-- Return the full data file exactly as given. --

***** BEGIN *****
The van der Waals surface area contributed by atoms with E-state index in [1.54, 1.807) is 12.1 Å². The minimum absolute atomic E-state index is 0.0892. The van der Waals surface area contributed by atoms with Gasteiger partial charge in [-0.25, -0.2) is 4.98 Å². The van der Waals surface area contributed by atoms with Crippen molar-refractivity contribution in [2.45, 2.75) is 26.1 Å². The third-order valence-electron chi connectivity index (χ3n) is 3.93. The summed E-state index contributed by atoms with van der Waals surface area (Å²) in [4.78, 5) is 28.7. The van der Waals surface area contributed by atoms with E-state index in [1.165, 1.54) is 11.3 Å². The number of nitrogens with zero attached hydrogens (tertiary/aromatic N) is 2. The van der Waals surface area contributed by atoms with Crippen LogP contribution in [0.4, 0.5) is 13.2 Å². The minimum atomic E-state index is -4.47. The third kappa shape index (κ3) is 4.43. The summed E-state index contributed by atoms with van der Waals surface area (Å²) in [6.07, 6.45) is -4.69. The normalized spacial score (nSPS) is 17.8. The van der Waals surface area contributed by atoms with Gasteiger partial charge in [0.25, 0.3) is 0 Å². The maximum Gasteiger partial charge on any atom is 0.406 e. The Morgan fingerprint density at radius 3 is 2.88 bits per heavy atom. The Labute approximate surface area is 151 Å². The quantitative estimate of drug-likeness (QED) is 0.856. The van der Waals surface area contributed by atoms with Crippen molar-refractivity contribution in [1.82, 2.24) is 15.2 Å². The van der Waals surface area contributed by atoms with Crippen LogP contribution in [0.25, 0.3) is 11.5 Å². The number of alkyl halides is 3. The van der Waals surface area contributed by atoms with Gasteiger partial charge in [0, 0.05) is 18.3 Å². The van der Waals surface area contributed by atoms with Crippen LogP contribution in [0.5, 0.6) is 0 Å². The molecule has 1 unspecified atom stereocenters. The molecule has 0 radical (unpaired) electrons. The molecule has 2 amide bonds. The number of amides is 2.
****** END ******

The van der Waals surface area contributed by atoms with E-state index in [1.54, 1.807) is 12.1 Å². The minimum absolute atomic E-state index is 0.0892. The van der Waals surface area contributed by atoms with Gasteiger partial charge in [-0.25, -0.2) is 4.98 Å². The van der Waals surface area contributed by atoms with Crippen molar-refractivity contribution in [2.45, 2.75) is 26.1 Å². The third-order valence-electron chi connectivity index (χ3n) is 3.93. The summed E-state index contributed by atoms with van der Waals surface area (Å²) in [4.78, 5) is 28.7. The van der Waals surface area contributed by atoms with E-state index in [1.165, 1.54) is 11.3 Å². The number of nitrogens with zero attached hydrogens (tertiary/aromatic N) is 2. The van der Waals surface area contributed by atoms with Crippen LogP contribution in [0.4, 0.5) is 13.2 Å². The minimum atomic E-state index is -4.47. The third kappa shape index (κ3) is 4.43. The summed E-state index contributed by atoms with van der Waals surface area (Å²) in [6.07, 6.45) is -4.69. The normalized spacial score (nSPS) is 17.8. The van der Waals surface area contributed by atoms with Gasteiger partial charge in [0.25, 0.3) is 0 Å². The maximum Gasteiger partial charge on any atom is 0.406 e. The Morgan fingerprint density at radius 3 is 2.88 bits per heavy atom. The Labute approximate surface area is 151 Å². The quantitative estimate of drug-likeness (QED) is 0.856. The van der Waals surface area contributed by atoms with Crippen molar-refractivity contribution in [1.82, 2.24) is 15.2 Å². The van der Waals surface area contributed by atoms with Crippen LogP contribution in [0.25, 0.3) is 11.5 Å². The number of alkyl halides is 3. The van der Waals surface area contributed by atoms with Gasteiger partial charge in [0, 0.05) is 18.3 Å². The van der Waals surface area contributed by atoms with Crippen LogP contribution in [0.5, 0.6) is 0 Å². The molecule has 1 unspecified atom stereocenters. The molecule has 0 radical (unpaired) electrons. The molecule has 2 amide bonds. The number of amides is 2.